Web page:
WC Braker Portfolio, LLC – At this time, court dismisses termination effort and “bad faith” filing arguments; concludes that the debtor controlled by Natin Paul was kept bankrupt “in the interests of creditors” | Daily updates from bankrupt companies

July 18, 2022 – The WC Braker Portfolio Court has dismissed a motion filed by ATX Braker SR, LLC (“ATX” or “Mortgage Lender”) seeking dismissal of Debtor’s Chapter 11 case [Docket No. 120].

On May 13, ATX filed a motion seeking the dismissal of the debtor’s Chapter 11 case [Docket No. 24] arguing that the debtor appeared to lack authority for the Chapter 11 filing and, that even if this blocking authority issue were resolved, that the debtor bad faith Filing Chapter 11 “simply has no place in bankruptcy and is just the latest chapter in Mr. Paul’s continuing saga of using litigation to thwart legitimate state law of creditors and contractual rights more generally”.

In its order dismissing the motion to dismiss (at least for the time being), the Court notes that the Debtor has remedied the deficiencies in the date of the motion. Addressing the broader accusations of bad faith, the Court, after making it clear that it had some sympathy for ATX’s arguments, notes the appointment of a Chapter 11 trustee and the contribution of a creditor who urged the Court to stay the course of Chapter 11 before deciding that: “on balance, the Court finds no reason to dismiss the case or grant a waiver of the automatic stay and finds that maintaining the business is in the best interest of creditors. The Court also finds that ATX is, at present, sufficiently protected by a substantial capital buffer.”

The court order

In rendering its decision, the Court provides: “In its motion, ATX first argues that the case should be dismissed because it was filed without permission. Specifically, ATX argues that under the LLC Agreement , the approval of two independent administrators was required before the debtor could declare bankruptcy.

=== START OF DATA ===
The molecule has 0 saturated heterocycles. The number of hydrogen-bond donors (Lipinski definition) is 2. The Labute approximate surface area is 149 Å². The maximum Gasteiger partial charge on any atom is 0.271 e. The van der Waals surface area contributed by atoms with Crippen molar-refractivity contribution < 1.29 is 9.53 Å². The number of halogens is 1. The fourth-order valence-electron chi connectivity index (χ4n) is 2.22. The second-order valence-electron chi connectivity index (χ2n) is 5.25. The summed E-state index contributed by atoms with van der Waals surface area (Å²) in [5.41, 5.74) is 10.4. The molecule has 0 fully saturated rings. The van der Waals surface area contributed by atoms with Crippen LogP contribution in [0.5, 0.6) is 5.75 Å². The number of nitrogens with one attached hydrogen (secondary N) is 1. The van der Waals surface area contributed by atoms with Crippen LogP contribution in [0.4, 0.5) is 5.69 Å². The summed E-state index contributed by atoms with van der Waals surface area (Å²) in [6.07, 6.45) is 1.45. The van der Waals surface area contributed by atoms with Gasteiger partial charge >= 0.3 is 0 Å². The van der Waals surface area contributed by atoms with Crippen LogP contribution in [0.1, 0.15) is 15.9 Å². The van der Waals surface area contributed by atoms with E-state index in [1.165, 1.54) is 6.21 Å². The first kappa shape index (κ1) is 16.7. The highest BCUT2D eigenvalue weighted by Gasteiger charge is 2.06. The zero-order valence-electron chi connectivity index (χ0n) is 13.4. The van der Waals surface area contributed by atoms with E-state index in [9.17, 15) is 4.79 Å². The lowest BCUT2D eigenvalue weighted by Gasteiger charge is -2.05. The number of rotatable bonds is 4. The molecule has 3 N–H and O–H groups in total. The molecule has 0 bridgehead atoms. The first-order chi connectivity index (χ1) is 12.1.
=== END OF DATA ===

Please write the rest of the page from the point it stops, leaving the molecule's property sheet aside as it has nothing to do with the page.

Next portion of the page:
admits that no independent manager endorsed the filing, but argues that such a shortcoming can be ratified. And the debtor subsequently filed a notice that its independent directors ratified the bankruptcy filing on June 28, 2022. The bankruptcy filing here has been ratified and is now authorized.

ATX also argues that this case should be dismissed, or the automatic stay lifted, because it was filed in bad faith. At the hearing of the motion, one of the Debtor’s unsecured creditors appeared and argued against the dismissal because if the case were dismissed or the stay lifted, recovery for creditors, other than the secured lender, is questionable. That much, a Chapter 11 administrator has been appointed and the matter is being administered. Some of the factors that were set forth by the Fifth Circuit in its Little Creek3 notice are present here, but on the whole, the Court finds no reason to reject
case or grant a waiver of the automatic stay and concludes that keeping the case is in the best interest of the creditors.
The Court also finds that ATX is, at present, adequately protected by a substantial capital buffer.”

Background to Motion to Dismiss